The bonds of boyfriends, wives, husbands, best friends had become stronger than those of our family. This was unfortunate and the cause of many issues. We had no respect for each other and if the truth be known we were all closet alcoholics.  We tried not to drink in public any longer. When we thought about our father’s antics and what we did as we drank it became tenfold embarrassing. How could we be like that man. So, we mostly drank at home. Like tonight. Hopefully we wouldn’t be together long enough for the alcohol and lack of respect we had for one another to seep into the conversation. The only thing we had in common was the catholic church. Forced to attend mass from day one. Once on our own we let it go, only I still went to mass. My mother watched it on Tv. I guess even that was not instilled, just something we had to do each Sunday.

I see other families at work. Brothers helping brothers on the weekend. Picking each other up and dropping each other off. As they leave, they do so with a smile. No “hurry up I am late.” A smile which indicates to the other I am glad you are my brother; my sister and I love doing things for you. There I said it. My mother’s cards always had to My Loving Daughter. Always in capital letters. To My Loving Son. It was never written in the card. From your father and mother. With the obligatory $20 for birthdays and a sweater we would not be caught dead in. Other than to wear the sweater or blouse to family dinners.  Other families had love, we did not. I guess love is the bond which turns water into the blood of life. 

Many of my friend’s families lived close to each other. We flew to the winds as fast as we could. Except me. I moved into Portland. I liked it here. Many people are embarrassed by their fathers and still have a loving relationship. Not our family. Love was not a word bandied about in our household. It was saved for the Hallmark days. After many years I can talk about my feelings of family to my husband Mark, I love him. I tell him in the morning when we wake up and in the evening before going to sleep. I want to tell him. We have a great relationship. 

I look around the room. No one has said I love tonight. Not even parents to children when they were opening a large gift. I hope they tell them at home. I hope they say I love you to their children and mean it. I hope they hug their children and mean it. I still can’t hug people comfortable. I hope they are teaching them the ideals we were never taught. I hope they talk of love, helping one another, communication, hard work, and being a good person. We were taught ideals with a strap when we did something wrong. Yes, my grandfather’s strap, he used on our father was in turn used on us. No conversation about what and why something was wrong.  No lesson.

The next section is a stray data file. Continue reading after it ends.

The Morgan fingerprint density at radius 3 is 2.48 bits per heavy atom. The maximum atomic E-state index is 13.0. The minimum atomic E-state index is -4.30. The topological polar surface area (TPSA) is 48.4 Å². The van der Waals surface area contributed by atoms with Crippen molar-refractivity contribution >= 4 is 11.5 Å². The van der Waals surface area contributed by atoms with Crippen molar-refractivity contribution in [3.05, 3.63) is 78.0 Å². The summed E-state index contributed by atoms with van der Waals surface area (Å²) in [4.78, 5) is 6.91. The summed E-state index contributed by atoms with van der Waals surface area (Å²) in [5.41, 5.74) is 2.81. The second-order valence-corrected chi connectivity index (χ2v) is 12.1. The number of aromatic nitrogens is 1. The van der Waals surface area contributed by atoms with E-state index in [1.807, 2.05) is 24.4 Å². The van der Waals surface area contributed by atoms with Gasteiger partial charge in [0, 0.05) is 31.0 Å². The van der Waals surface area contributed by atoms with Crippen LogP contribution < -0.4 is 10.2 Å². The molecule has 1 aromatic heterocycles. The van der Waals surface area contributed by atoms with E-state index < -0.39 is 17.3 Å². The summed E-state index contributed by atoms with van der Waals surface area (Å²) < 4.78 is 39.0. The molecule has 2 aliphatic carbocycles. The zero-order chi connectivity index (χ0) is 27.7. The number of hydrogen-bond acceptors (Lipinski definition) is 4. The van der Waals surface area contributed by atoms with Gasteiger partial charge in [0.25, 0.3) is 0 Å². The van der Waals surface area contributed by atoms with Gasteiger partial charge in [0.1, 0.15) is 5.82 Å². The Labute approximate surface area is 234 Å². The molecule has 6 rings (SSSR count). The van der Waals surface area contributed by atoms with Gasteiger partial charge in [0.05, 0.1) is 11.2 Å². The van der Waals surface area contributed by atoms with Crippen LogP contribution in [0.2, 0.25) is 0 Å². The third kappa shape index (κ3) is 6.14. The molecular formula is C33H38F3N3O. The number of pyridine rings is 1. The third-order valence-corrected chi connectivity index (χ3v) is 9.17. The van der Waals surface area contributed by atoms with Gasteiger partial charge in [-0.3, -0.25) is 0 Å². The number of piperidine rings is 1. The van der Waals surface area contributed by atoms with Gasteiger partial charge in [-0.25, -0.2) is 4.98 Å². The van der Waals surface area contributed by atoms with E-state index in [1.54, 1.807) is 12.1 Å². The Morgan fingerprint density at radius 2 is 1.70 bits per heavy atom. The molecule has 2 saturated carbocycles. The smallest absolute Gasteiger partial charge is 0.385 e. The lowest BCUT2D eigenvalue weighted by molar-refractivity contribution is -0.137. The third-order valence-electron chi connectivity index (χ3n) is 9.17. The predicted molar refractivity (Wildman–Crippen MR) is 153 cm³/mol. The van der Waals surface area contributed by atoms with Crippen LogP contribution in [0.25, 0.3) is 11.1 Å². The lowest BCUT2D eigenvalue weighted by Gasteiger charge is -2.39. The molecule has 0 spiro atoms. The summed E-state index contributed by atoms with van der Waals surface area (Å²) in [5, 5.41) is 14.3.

Wow an entire evening and no one got into a verbal disagreement. After they left, I dropped mum off and detoured through the suburbs before heading back to our apartment. It had been a long day and I wanted some me time, alone. Christmas lights were up and beautiful on every house. Cars were in the driveways. I drove slowly down each street, stopping at particularly nice homes with a big living room window where you could see families interact. Looking in at the smiling faces and laughter. Enjoying the colorful sweaters, lights and decorations.  Red and green were my favorite colors.  This alone was enough to brighten the mood of the most cantankerous scrooge.  

If they were watching they might think I was Harry Lime scoping their homes from Home Alone. I wasn’t. I was broken and trying to see what it was like if we had been raised differently. If we had been raised in a loving home. After 45 minutes my smile was as large as the ones emanating from the windows. It was enough for me that other people enjoyed their Christmas. Other people were merry and bright. Mark and I were good. These unknown people were like  Marks family, not mine. My family had a way of thinking there was no spirit no merriment no love at Christmas. This street told me different. I knew the spirit of Christmas was real and the coke commercials got it right, there was love in the world at Christmas. I drove home the happiest I have been since I was a little girl of 5. The last time I could remember a merry and happy Christmas.  

Joe Kavanagh

jcksawmill@gmail.com

825-333-2326

November 25, 2020 13:51

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3 comments

GRACE LARSON
17:39 Dec 03, 2020

Hey Joe! Great job on your first story! For calling yourself a first time writer, you seem have avoided a lot of the common mistakes new writers often make and present your ideas in a mostly clear and thoughtful way. I especially liked your use of many short sentences, which mimics how thoughts often come out in our brains. It gives the reader a deeper insight into your MC (Sarah) and makes the story seem more realistic. I had just a few quick critques. In this sentence, "Do I sound bitter." I would add a question mark. True, you can wr...

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Joe Kavanagh
18:28 Dec 03, 2020

Thank You Grace. This is my first story submission anywhere. I liked your thoughts and opinions and appreciate you taking the time to give me the feedback. Good luck in your writing.

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GRACE LARSON
18:34 Dec 03, 2020

You too!!